Editor's Rating

It's been a year and a half since Taurus Rising, well, rose. Skott has returned from the alternate dimensions to bestow upon us All The Colours Of The Dust. A five track opus that seems to tow the line between Bitches Brew-esque freak out and space-y free form funk. If there is a narrative, it's this elemental journey through creation from the ground up. Coming into existence through the buzzing synths and drum freak outs. Creation never sounded so damn good.

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If you didn’t know it by now, then I’m here to tell you that Jakob Skott is one of the premier drummers working today.He’s based in Denmark, so maybe you guys and gals chilling in your Midwest casa or East Coast domicile may not be aware of the man. But you should make yourself aware, if you call yourself a fan of rock music. Skott’s been the drummer in the Danish band Causa Sui for years, started the record label El Paraiso with Jonas Munk in order to have an easier means of putting out albums, their own as well as those of other like-minded musicians, and he puts out records under his own name. That’s what we’re talking about here. Skott’s debut was a bubbling, hazy, analog synth-soaked record called Doppler. Think Boards of Canada recorded on a space station located on an asteroid heading into the heart of the sun. It’s a warm and intense musical moment that set Jakob Skott apart from so many other synth-heavy projects. His next two albums set the stage for what has become the “Jakob Skott Experience”. Amor Fati and Taurus Rising are these unique and exquisite records filled with heavy synth passages accompanied by Skott’s “Tony Williams in space” drum extravaganzas. What’s even more unique is the musical narrative Skott creates on these albums. While Amor Fati feels like a soundtrack to some lost late 70s/early 80s sci fi relic(think something starring Rutger Hauer on a mission to Mars to find the secret of the universe while being chased by lizard-headed creatures), Taurus Rising sort of eases into a series of groove-filled excursions. Exotic locales, like beaches located along salt lakes on ice planets and buzzing light shows hanging over spatial galactic skies. It’s more of a visceral experience than a narrative to follow.

It’s been a year and a half since Taurus Rising, well, rose. Skott has returned from the alternate dimensions to bestow upon us All The Colours Of The Dust. A five track opus that seems to tow the line between Bitches Brew-esque freak out and space-y free form funk. If there is a narrative, it’s this elemental journey through creation from the ground up. Coming into existence through the buzzing synths and drum freak outs. Creation never sounded so damn good.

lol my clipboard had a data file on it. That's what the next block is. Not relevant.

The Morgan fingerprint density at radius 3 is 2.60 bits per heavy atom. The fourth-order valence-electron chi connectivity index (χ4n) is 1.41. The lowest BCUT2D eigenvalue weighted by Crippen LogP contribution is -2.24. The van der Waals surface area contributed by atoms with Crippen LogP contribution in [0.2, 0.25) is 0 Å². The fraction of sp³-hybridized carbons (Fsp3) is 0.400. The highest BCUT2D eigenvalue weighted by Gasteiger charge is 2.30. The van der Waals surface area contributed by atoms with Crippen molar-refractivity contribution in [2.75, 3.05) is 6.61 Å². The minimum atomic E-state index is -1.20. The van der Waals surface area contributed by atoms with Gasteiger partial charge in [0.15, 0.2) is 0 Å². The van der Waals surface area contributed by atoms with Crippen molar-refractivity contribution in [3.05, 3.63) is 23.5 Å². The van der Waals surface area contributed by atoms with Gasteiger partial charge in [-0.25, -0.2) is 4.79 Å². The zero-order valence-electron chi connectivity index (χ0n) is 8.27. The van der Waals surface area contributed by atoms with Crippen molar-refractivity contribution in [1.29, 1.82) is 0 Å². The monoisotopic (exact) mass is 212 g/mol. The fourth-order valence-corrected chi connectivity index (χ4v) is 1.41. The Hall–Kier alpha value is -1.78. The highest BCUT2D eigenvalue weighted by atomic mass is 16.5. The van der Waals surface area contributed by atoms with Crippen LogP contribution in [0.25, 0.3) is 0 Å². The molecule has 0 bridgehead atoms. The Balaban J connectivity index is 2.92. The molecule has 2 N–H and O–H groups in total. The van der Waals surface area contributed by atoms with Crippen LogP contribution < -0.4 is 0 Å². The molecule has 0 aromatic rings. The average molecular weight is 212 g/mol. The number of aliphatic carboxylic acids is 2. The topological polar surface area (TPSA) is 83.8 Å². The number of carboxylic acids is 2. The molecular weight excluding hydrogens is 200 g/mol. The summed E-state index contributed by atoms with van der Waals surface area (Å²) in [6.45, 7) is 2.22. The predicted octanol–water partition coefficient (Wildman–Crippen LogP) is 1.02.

Let the “Age of Isotopes” begin. Drop the needle on this opening number and your brain is coated in synths battling it out over an explosion of drums. Think Lucifer Rising melding minds with Pangea overlooking a double sun explosion. Soon enough it settles into a groove within the synth noise and carries you along till the song disintegrates before your eyes into a beehive noise of fading synth sonics and buzzing capacitors. This is how the universe began, people. Soon enough “Face Of Peradam” kicks in and acts as the engine of this groovy space craft of a record. The drums kick in immediately with percussive expertise as layers of analog synthesizer goodness melt over the top of the rhythm like wax on some galactic birthday cake. “Peradam” takes us through different rhythm phases, shape shifting the song into several celestial movements. “The Variable” is a full-on rocker. Taking elements both groove-based and more in the acid freakout variety, this excellent track makes superior use of Skott’s drum dexterity and imaginative and musical synthesizer structuring. “Iron Nebula” sounds like exotic jungle rhythms rising from the broken earth. The production is pushed to the point of sonic breakage, like re-entering the atmosphere on a wing and a prayer but somehow landing on your feet and in excellent style. “All The Colours” takes the record out in style with elements of Miles, Can, and even Lips’ Embryonic, which is basically Coyne and company doing Miles and Can. A flurry of drum strutting and overexcited synth come to a head towards the end as everything melts beautifully into the cosmos.

All The Colours Of The Dust take us full circle. Jakob Skott seems to have a pretty good grasp of things musically. He knows what he wants and he can take those sounds in his head and commit them to tape quite beautifully. ‘Dust’ is yet another stellar sonic trip of groove and bubbling synth freak out, courtesy of one of today’s premier musical innovators.